The fact is, the American and Pakistani publics are entirely ignorant of a drone strike in Pakistan until after it occurs, and then we have little more than rumors. The hundreds of plausible drone attacks in Pakistan are documented by a handful of Pakistani papers or international press agencies in articles that, once stripped of their veneer explaining the political sophistication of the issue, are hardly longer than a Craigslist posting announcing the street corner where you can pick up a used bicycle.

The Bureau of Investigative Journalism, which has arguably the most detailed open-source database on drone attacks, lists some ranges of the toll: between 2,412  and 3,063 people reported killed. Of them, between 467 and 815 were civilians and 178 of them children. Between 1,158  and 1,263 people were injured.  Even the number of total strikes is actually unknown because we cannot definitively separate American and Pakistani conventional airstrikes from drone attacks.

An opaque network of security, intelligence and tribal officials, with the occasional terrified villager, provide us with some facts and many rumors about the aftermath of a drone strike.

Where, exactly, did the attack happen? What, exactly, is meant by terms like “militant compound”? Are the compounds being attacked ever near other compounds, or perhaps near homes? Are they near mosques, or schools?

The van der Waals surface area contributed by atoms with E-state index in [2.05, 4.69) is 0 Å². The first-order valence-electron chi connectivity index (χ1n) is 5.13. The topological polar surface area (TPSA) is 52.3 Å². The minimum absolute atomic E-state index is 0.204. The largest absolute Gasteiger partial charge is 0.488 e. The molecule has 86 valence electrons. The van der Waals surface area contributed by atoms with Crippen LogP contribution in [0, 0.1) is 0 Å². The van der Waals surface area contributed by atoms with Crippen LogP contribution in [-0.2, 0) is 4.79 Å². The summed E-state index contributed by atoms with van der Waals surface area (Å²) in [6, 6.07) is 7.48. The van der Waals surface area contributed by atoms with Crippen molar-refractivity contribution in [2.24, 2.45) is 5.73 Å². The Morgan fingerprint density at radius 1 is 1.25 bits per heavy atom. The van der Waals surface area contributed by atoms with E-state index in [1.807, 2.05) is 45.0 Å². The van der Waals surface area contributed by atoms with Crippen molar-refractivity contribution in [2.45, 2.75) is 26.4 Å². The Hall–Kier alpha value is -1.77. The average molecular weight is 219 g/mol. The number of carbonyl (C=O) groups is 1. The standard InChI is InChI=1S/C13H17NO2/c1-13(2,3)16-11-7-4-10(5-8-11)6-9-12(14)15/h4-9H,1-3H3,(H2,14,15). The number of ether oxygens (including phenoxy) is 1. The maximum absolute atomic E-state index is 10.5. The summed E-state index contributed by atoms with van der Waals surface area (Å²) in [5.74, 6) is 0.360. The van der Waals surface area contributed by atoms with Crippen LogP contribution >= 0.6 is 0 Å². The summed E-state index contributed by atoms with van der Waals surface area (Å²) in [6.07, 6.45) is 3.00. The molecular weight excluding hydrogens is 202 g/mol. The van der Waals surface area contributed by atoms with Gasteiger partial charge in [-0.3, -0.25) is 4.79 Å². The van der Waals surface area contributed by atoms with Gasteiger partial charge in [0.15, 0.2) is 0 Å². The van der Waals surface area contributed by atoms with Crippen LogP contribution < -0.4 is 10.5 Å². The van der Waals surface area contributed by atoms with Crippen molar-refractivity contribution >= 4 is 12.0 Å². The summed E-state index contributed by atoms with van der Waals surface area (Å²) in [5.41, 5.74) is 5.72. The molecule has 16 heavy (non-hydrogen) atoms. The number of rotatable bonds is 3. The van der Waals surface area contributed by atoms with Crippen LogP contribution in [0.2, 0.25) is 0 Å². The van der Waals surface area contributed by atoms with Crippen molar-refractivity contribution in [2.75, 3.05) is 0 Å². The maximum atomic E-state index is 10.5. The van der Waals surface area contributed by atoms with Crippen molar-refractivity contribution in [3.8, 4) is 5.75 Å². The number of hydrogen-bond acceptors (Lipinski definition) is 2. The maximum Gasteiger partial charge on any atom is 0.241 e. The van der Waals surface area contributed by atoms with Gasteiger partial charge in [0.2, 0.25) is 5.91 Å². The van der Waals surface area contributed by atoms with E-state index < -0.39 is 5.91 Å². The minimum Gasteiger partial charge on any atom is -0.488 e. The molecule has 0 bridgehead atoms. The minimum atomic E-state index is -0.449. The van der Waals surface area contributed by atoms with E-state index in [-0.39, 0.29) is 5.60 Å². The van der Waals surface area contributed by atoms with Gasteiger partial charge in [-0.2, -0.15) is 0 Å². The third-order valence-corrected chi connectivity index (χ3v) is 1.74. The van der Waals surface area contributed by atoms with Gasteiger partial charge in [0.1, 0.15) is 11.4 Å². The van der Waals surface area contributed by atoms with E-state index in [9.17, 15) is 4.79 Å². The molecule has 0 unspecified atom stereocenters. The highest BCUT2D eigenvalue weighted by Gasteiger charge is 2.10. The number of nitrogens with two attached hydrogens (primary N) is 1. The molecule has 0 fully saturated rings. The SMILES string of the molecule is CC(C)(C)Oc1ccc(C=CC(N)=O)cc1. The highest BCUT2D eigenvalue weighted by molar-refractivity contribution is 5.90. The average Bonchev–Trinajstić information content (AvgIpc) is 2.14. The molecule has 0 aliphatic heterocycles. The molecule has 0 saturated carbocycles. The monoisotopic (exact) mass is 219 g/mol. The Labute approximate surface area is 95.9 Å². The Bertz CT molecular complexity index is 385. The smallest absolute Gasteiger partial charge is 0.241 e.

How many people are killed? What names do those bodies, often charred beyond recognition, bear? Were they carrying their Taliban, Haqqani or al-Qaida bomb-proof identity cards?  Or maybe there is some tracking device on their bodies that allowed the Hellfire to home in on a signal? Or is there some local informant, no doubt entirely objective and well-versed in international law, who attested to the nature of those being targeted? Did those killed ever take part in armed action against NATO or ISAF forces? Did they ever cross over the border to Afghanistan?

No one in America or elsewhere can answer these questions, at least not publicly.  The congressional intelligence committee members tasked with overseeing the Title 50 “covert” program are woefully understaffed. Leaders admit they have too little information to oversee the program during their quarterly closed-door meetings.